Photo: © Colin Faulkner
About the Author
Born in Toronto in 1963, Robert Hough knew he wanted to become a writer back in high school. After graduating in 1985 from the Queen’s University, where he wrote satirical articles for the arts paper, Hough worked briefly in advertising before becoming a journalist. For about a dozen years, he wrote for such magazines as Toronto Life and Saturday Night before turning to books. Hough’s first book was originally intended to be a biography of Mabel Stark, a promiscuous and ribald 1920s lion tamer for Ringling Brothers Circus. Due to a general lack of documentation on Stark, Hough decided to write a novel instead. Published to rave reviews in 2001, The Final Confession of Mabel Stark was shortlisted for both the Commonwealth Writers’ Prize for Best First Book and the Trillium Book Award and was sold into the US, the UK and at least twelve other countries. It is currently in development for a major motion picture starring Kate Winslet in the role of Stark.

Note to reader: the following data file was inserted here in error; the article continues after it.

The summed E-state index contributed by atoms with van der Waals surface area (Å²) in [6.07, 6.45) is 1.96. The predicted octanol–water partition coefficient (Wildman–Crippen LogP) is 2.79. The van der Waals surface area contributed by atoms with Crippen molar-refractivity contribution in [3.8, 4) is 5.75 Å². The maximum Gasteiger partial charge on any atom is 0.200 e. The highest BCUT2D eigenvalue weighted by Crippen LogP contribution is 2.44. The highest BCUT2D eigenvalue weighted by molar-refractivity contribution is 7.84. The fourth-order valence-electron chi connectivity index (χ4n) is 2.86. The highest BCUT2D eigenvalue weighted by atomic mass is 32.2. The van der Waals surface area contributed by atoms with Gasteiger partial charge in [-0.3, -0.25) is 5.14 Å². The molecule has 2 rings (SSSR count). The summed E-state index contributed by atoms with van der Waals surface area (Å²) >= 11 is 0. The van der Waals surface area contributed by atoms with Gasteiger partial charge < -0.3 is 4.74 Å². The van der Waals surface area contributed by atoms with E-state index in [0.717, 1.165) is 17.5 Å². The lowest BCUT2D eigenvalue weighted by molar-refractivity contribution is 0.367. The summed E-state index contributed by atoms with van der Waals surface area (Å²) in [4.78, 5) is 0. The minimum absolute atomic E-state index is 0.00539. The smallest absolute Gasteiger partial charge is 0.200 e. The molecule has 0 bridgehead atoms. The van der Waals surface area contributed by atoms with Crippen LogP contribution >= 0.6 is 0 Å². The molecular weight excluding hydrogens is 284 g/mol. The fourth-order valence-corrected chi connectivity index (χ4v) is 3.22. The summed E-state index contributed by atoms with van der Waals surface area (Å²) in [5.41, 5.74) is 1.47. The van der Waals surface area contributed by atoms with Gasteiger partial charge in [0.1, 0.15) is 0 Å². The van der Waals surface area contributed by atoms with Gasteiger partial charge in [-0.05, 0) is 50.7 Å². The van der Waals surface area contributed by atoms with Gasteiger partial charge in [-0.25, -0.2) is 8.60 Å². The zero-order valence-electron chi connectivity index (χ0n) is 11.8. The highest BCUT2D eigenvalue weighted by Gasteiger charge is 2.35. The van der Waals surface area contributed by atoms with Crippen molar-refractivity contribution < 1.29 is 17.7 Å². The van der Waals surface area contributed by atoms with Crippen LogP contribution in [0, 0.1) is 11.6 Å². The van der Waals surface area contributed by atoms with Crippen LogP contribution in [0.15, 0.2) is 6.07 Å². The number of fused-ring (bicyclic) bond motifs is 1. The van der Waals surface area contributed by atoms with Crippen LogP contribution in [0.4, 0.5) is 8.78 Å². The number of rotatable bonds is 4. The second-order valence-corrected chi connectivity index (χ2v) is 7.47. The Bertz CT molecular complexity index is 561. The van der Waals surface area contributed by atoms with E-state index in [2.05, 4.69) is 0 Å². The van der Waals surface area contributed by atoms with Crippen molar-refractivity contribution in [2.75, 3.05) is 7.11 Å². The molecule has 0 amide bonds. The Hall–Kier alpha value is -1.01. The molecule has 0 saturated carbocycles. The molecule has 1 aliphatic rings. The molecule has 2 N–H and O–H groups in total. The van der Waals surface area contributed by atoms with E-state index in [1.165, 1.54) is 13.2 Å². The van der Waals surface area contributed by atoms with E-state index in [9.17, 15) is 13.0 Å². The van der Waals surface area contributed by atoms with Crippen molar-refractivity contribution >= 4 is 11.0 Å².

Like The Final Confession of Mabel Stark, The Stowaway began as a non-fiction book project. After following the story of the in the news, Hough contacted the Filipino crewmen who courageously protected the life of a Romanian stowaway. “I phoned up the Filipino crew members in Halifax and… I couldn’t believe that no one was writing about their story. The more I thought about it, the more I wanted the surviving stowaway’s story. I wanted the reader to root for the guy,” he said in an interview with the Calgary Herald. After he spent a year tracking the stowaway down, Hough’s plan to write a non-fiction account was quashed by the Romanian’s refusal to talk for less than thirty thousand American dollars. Undeterred, Hough decided to write a work of fiction based on actual events. Published in March 2004, The Stowaway has garnered critical praise and has sold into the US, the UK, Holland, Germany and Sweden. Of the experience of writing The Stowaway, Hough says: “In my more optimistic moments, I tell myself I have used the novel in the way it was used in the days of Dickens or Thackeray: to dissect current events. In my less optimistic moments, I feel that I have, by inventing the central character in a non-fiction storyline, somehow misbehaved.” After swearing to never again base a novel on a true story, Hough is currently working on a purely fictional story about a Russian mail-order bride.
Hough lives in Toronto with his wife and two daughters.